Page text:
Data from a new study from Public Citizen indicates that workers who do not receive appropriate safety and job training suffer more injuries than those who do

Report: Most Construction Fatalities in New York City Occur at Sites Where State-Approved Training Programs Are Not Required

Nov. 14, 2013
A new bill pending before New York’s City Council would improve safety for many construction workers, say workers and advocates.

Nearly two-thirds of the 36 workers who died on construction jobs in New York in 2011 and 2012, were killed on sites where workers did not participate in state-approved training and apprenticeship programs, according to a Public Citizen report released Nov. 15.

On-the-job safety training has been proven to reduce construction industry injuries and fatalities, but the existing laws mandate only that it be provided by employers operating under conventional city contracts.

“I was working on the 54th floor, when I fell down the elevator shaft. Due to my having been taught how to properly use my fall arrest system, I am alive to tell the story. Safety is no accident and my apprentice training has helped save my life,” said Juan Hoy, who works for an elevator constructor.

“Most construction workers are being put at far more risk than they ought to be, and it doesn’t have to be that way,” said report author Keith Wrightson, worker safety and health advocate at Public Citizen. “We owe it to construction workers to improve safety policies, and expanding training requirements would be an effective change.”

The Public Citizen report, “The Price of Inaction: The Cost of Unsafe Construction in New York City,” estimates the economic impact to New York City of fatal construction injuries in 2011 and 2012 at more than $180 million. While the existing laws set training requirements for construction contractors under city contracts, the city also funds construction projects through “public benefit corporations,” entities that publicly finance projects through tax incentive financing. These projects do not have the same worker training requirements as projects under city contractors.

The Safe Jobs Act Could Save Lives

The Safe Jobs Act, pending in the New York City Council (Intro 1169-2013), would ensure training for all construction workers on taxpayer-funded projects, not just the employees working on city contracts. It also would require construction companies to disclose violations of labor, safety and health or tax laws, which would give city officials an opportunity to weed out less scrupulous developers and contractors. The bill would require construction companies working on projects larger than $1 million that are taxpayer-supported to run apprenticeship programs, which can contribute to a highly skilled workforce that is less susceptible to injury.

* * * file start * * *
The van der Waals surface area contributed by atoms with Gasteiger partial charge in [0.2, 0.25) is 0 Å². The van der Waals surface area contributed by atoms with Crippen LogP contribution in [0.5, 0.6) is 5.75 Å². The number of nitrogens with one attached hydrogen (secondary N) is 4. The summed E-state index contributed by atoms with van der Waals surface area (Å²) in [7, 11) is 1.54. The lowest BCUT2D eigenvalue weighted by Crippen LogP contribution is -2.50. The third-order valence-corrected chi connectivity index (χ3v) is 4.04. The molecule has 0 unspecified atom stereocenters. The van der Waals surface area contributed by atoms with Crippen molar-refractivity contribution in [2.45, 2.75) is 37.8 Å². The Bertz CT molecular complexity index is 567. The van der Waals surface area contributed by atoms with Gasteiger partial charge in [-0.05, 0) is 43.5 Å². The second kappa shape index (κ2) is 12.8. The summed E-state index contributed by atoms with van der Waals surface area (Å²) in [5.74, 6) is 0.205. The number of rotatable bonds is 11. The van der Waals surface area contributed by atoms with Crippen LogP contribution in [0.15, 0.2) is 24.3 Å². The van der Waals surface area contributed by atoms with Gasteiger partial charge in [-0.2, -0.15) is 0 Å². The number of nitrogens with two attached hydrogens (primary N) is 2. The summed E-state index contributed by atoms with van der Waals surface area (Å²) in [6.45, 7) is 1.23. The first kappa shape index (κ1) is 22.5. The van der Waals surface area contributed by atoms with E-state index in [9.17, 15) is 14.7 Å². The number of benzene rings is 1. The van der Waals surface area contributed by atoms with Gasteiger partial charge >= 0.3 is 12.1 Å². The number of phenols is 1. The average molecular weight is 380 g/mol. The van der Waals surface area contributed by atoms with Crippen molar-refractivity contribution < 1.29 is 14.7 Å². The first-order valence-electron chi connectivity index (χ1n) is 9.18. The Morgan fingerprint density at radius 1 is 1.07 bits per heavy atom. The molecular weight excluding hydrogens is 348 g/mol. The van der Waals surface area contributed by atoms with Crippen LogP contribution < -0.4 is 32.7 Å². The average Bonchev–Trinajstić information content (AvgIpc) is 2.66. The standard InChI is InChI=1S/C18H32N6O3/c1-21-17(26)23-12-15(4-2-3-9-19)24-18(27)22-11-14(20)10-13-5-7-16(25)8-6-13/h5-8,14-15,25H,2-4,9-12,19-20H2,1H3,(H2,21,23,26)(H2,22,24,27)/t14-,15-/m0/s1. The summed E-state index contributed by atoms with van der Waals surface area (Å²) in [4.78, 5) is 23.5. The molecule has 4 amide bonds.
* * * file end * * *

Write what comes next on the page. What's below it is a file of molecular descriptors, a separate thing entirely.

City Councilwoman Diana Reyna, who sponsored the legislation, said she believes that projects subsidized by the city should be built with the highest standards. “The public should know whether the contractors benefiting from these projects comply with the law, participate in industry standard safety and apprenticeship programs, and whether they have good health and safety records,” said Reyna. “The public should also know whether a contractor has a history of being removed from such projects due to poor practices.”

Employment in the NYC construction industry is rebounding to the pre-recession peak of 130,000. Meanwhile, the number of construction related fatalities is skyrocketing, more than tripling from 6 in 2011 to 21 in 2012, according to the most recent data.

“High safety standards and transparency are vital to ensuring responsible development,” said Gary LaBarbera, president of Build Up NYC, a key supporter of the legislation. “We have the opportunity now to use crucial public resources to promote truly responsible development. That means making sure that active and future workers on large publicly subsidized projects have a career path to the middle class and that their employers play by the rules,”

Lou Coletti, president and CEO of the Building Trades Employers’ Association, said before the Safe Jobs Act “will allow for greater knowledge of the contractors building large publicly subsidized developments and in turn will help ensure that only the best contractors in the industry are awarded contracts.”

“Sometimes, when workers don’t have the training they need and the employer is pushing to get the job done, the employer will push the worker to work in unsafe conditions, risking the worker’s and the public’s safety,” said ironworker Carol Raftrey. “This legislation will help insure that all workers get the safety training they need to protect themselves, their co-workers and the public.”

About the Author

Sandy Smith

Sandy Smith is the former content director of EHS Today, and is currently the EHSQ content & community lead at Intelex Technologies Inc. She has written about occupational safety and health and environmental issues since 1990.

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